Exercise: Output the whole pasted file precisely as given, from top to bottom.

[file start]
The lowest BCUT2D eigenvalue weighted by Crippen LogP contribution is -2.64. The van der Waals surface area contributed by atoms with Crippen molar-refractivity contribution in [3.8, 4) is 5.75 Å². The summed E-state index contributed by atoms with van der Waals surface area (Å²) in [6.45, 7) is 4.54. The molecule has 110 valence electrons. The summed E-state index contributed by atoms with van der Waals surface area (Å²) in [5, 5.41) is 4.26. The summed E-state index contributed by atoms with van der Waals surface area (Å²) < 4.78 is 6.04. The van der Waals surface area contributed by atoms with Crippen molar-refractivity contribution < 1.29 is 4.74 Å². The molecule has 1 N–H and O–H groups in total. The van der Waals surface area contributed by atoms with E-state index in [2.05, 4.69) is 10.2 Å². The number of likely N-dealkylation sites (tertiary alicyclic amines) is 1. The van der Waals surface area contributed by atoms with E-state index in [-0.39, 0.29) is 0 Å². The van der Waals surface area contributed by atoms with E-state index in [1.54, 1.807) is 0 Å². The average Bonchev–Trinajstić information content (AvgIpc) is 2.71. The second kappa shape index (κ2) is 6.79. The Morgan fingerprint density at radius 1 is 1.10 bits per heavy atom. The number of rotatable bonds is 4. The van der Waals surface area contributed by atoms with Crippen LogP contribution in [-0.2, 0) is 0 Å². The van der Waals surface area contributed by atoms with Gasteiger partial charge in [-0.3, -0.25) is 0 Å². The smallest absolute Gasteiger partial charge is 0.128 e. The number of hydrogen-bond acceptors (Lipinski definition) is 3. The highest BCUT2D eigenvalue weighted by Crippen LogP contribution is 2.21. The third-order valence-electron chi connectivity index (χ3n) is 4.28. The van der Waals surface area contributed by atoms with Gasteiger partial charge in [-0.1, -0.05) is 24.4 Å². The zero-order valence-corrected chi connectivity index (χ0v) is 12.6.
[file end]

The lowest BCUT2D eigenvalue weighted by Crippen LogP contribution is -2.64. The van der Waals surface area contributed by atoms with Crippen molar-refractivity contribution in [3.8, 4) is 5.75 Å². The summed E-state index contributed by atoms with van der Waals surface area (Å²) in [6.45, 7) is 4.54. The molecule has 110 valence electrons. The summed E-state index contributed by atoms with van der Waals surface area (Å²) in [5, 5.41) is 4.26. The summed E-state index contributed by atoms with van der Waals surface area (Å²) < 4.78 is 6.04. The van der Waals surface area contributed by atoms with Crippen molar-refractivity contribution < 1.29 is 4.74 Å². The molecule has 1 N–H and O–H groups in total. The van der Waals surface area contributed by atoms with E-state index in [2.05, 4.69) is 10.2 Å². The number of likely N-dealkylation sites (tertiary alicyclic amines) is 1. The van der Waals surface area contributed by atoms with E-state index in [-0.39, 0.29) is 0 Å². The van der Waals surface area contributed by atoms with E-state index in [1.54, 1.807) is 0 Å². The average Bonchev–Trinajstić information content (AvgIpc) is 2.71. The second kappa shape index (κ2) is 6.79. The Morgan fingerprint density at radius 1 is 1.10 bits per heavy atom. The number of rotatable bonds is 4. The van der Waals surface area contributed by atoms with Crippen LogP contribution in [-0.2, 0) is 0 Å². The van der Waals surface area contributed by atoms with Gasteiger partial charge in [-0.3, -0.25) is 0 Å². The smallest absolute Gasteiger partial charge is 0.128 e. The number of hydrogen-bond acceptors (Lipinski definition) is 3. The highest BCUT2D eigenvalue weighted by Crippen LogP contribution is 2.21. The third-order valence-electron chi connectivity index (χ3n) is 4.28. The van der Waals surface area contributed by atoms with Gasteiger partial charge in [-0.1, -0.05) is 24.4 Å². The zero-order valence-corrected chi connectivity index (χ0v) is 12.6.